The Fear of An Unattended EventRobin Ince's Blog
A bad night’s sleep. A banana. A car journey to Totnes thanks to my father in law.
The rest of my family will be seeing this show too.
Totnes Cinema is hidden down an alley that would be a good location for a smuggler movie or surreptitious 60s thriller drug deal.
Inside, it is beautiful and with a balcony that is decorated with an ominous lion. I am not sure either Gregory Peck or Audrey Hepburn would dare put their hand in.
The coffee is good too.
It is so good that we delay the start to allow everyone to have one.
Nina Simone is playing on the stereo, so I start my talk with the story of Nina Simone’s Gum, it would be arrogant to only talk about your own book at your book talk.
The room is packed and the questions are good. During the signing people are open and what they tell me is often touching. I also meet a beautiful dog called Stargaze.
I go with my family to have lunch at a vegetarian restaurant, but before I can order the winter vegetable soup I realise that the train timetable means I must go straight to Ivybridge instead.
I eat a fried egg sandwich from the station cafe instead.
It is almost 2:40pm by the time I get to Ivybridge, so it seems that much is thinking of closing.
The river has no choice but to stay open so I look at that for a while.
The charity shop bookshelves are bland and I wonder if this is a portent of doom.
At 4.20pm, I start to fear that this might finally be the unattended book event I have been waiting for.
At 4.21pm I am proved wrong.
I gesticulate wildly and then sign my signature in books with a flourish.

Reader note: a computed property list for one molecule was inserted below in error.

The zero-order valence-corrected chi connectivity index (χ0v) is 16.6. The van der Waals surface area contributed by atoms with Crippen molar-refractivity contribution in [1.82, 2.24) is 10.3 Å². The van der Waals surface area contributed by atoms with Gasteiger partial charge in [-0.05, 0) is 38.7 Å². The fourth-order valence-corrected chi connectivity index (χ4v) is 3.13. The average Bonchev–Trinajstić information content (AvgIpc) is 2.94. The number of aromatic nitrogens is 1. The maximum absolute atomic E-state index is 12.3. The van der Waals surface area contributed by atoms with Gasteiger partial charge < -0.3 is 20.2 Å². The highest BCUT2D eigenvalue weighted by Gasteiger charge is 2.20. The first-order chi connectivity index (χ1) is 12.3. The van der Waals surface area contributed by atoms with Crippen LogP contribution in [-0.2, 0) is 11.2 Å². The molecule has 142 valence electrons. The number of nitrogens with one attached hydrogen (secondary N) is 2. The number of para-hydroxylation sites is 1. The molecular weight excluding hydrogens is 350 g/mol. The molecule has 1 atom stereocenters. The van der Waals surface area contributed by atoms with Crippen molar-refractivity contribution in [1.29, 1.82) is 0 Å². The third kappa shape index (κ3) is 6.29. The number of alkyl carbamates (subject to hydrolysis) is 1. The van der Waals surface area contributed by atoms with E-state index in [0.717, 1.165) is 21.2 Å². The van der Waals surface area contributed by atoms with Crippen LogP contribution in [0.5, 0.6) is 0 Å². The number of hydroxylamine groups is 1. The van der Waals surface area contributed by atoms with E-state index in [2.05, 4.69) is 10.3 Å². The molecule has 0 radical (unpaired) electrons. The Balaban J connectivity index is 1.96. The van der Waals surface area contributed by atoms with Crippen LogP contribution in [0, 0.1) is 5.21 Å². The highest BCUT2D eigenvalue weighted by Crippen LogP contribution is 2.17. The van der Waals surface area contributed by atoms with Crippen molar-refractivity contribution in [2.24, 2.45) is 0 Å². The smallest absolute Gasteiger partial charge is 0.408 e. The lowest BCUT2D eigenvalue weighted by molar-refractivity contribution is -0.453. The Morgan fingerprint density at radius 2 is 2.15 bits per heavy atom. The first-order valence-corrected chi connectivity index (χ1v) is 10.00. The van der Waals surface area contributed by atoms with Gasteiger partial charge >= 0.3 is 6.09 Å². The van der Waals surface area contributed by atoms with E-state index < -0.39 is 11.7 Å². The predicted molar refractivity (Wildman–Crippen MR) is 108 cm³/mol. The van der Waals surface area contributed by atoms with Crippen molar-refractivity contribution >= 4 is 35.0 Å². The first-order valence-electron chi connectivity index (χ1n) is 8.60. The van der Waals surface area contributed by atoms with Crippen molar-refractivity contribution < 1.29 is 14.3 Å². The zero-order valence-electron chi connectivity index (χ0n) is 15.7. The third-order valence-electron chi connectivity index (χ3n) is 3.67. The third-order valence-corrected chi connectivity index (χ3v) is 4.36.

The fine people of Ivybridge Bookshop give me a lift to Plymouth Humanists at The Barbican where they will sell my book.
I sit on some steps to type a few more sentences for next week’s Linda Smith Lecture, eat a spring roll and start talking all over again. The third talk of the day is the one where I always worry most that I am repeating myself – “did I just say that in this room or in Ivybridge or in Totnes?”
Because The Ivybridge Bookshop are with me again, I try to do as little as possible from the hour they had heard already today.
Another signing of warm and interesting stories and some very sweet stories.
I don’t really know what these talks are, there are not enough jokes to call them stand up, but the reactions have been very encouraging and it has been good to start to see that people are getting some of the things from my book that I hoped.
Back to the mansion of horror where Johnny Mains lives. He had some nice home-made food for me and a 1970s Magnus Magnusson programme where he stood in avuncular knitwear telling folk tales and a woman showed her favourite human skull. Then, we watched a 1960s Wicker’s World on horror which included Christopher Lee in perhaps his most detached toupee.
I sleep. I wake up at 4am and 630am, but only briefly.
The next morning, we talk of our plans for a new horror anthology – Dead Funny 3 and I have a photo taken to show that I am the man to get in contact with if you are worried about crop failure.
All Tour dates here.
Order signed and dedicated copies of The Importance of being Interested here.
Robin Ince is a multi-award winning comedian, writer and broadcaster. As well as spending decades as one the UK’s most respected stand-ups, Robin is perhaps best known for co-hosting The Infinite Monkey Cage radio show with Brian Cox. For his work on projects like Cosmic Shambles he was made an Honorary Doctor of Science by Royal Holloway, University of London. His latest book, The Importance of Being Interested has just been released.